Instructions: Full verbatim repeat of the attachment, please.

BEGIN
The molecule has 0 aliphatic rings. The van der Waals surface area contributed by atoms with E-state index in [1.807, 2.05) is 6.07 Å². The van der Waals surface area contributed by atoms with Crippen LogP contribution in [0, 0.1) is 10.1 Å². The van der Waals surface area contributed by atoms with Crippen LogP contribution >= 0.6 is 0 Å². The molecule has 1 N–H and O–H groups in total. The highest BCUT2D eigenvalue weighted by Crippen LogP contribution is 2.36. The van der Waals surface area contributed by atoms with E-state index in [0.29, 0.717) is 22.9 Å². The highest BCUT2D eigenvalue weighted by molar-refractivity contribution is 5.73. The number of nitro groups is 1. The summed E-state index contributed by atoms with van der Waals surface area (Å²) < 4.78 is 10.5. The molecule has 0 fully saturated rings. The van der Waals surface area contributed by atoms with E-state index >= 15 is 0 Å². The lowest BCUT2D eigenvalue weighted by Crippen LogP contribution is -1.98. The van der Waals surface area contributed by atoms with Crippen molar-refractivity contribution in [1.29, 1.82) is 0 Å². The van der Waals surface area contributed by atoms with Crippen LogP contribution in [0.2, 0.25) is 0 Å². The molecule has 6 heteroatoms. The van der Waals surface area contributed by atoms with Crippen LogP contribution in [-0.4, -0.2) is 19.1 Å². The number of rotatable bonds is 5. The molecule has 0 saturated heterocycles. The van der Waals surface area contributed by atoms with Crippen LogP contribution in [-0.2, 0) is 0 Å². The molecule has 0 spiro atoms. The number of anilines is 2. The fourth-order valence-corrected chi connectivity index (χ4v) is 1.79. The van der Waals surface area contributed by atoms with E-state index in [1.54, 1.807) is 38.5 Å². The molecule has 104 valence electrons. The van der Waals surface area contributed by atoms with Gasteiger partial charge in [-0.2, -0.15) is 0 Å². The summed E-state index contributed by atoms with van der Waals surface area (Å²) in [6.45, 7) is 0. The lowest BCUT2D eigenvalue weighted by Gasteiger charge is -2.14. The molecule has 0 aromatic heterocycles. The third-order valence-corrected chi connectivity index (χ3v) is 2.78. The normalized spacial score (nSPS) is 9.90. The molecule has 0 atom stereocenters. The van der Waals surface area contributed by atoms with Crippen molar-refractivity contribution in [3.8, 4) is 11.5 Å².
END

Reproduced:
The molecule has 0 aliphatic rings. The van der Waals surface area contributed by atoms with E-state index in [1.807, 2.05) is 6.07 Å². The van der Waals surface area contributed by atoms with Crippen LogP contribution in [0, 0.1) is 10.1 Å². The van der Waals surface area contributed by atoms with Crippen LogP contribution >= 0.6 is 0 Å². The molecule has 1 N–H and O–H groups in total. The highest BCUT2D eigenvalue weighted by Crippen LogP contribution is 2.36. The van der Waals surface area contributed by atoms with E-state index in [0.29, 0.717) is 22.9 Å². The highest BCUT2D eigenvalue weighted by molar-refractivity contribution is 5.73. The number of nitro groups is 1. The summed E-state index contributed by atoms with van der Waals surface area (Å²) < 4.78 is 10.5. The molecule has 0 fully saturated rings. The van der Waals surface area contributed by atoms with E-state index >= 15 is 0 Å². The lowest BCUT2D eigenvalue weighted by Crippen LogP contribution is -1.98. The van der Waals surface area contributed by atoms with Crippen molar-refractivity contribution in [1.29, 1.82) is 0 Å². The van der Waals surface area contributed by atoms with Crippen LogP contribution in [0.2, 0.25) is 0 Å². The molecule has 6 heteroatoms. The van der Waals surface area contributed by atoms with Crippen LogP contribution in [-0.4, -0.2) is 19.1 Å². The number of rotatable bonds is 5. The molecule has 0 saturated heterocycles. The van der Waals surface area contributed by atoms with Crippen LogP contribution in [-0.2, 0) is 0 Å². The molecule has 0 spiro atoms. The number of anilines is 2. The fourth-order valence-corrected chi connectivity index (χ4v) is 1.79. The van der Waals surface area contributed by atoms with E-state index in [1.54, 1.807) is 38.5 Å². The molecule has 104 valence electrons. The van der Waals surface area contributed by atoms with Gasteiger partial charge in [-0.2, -0.15) is 0 Å². The summed E-state index contributed by atoms with van der Waals surface area (Å²) in [6.45, 7) is 0. The lowest BCUT2D eigenvalue weighted by Gasteiger charge is -2.14. The molecule has 0 aromatic heterocycles. The third-order valence-corrected chi connectivity index (χ3v) is 2.78. The normalized spacial score (nSPS) is 9.90. The molecule has 0 atom stereocenters. The van der Waals surface area contributed by atoms with Crippen molar-refractivity contribution in [3.8, 4) is 11.5 Å².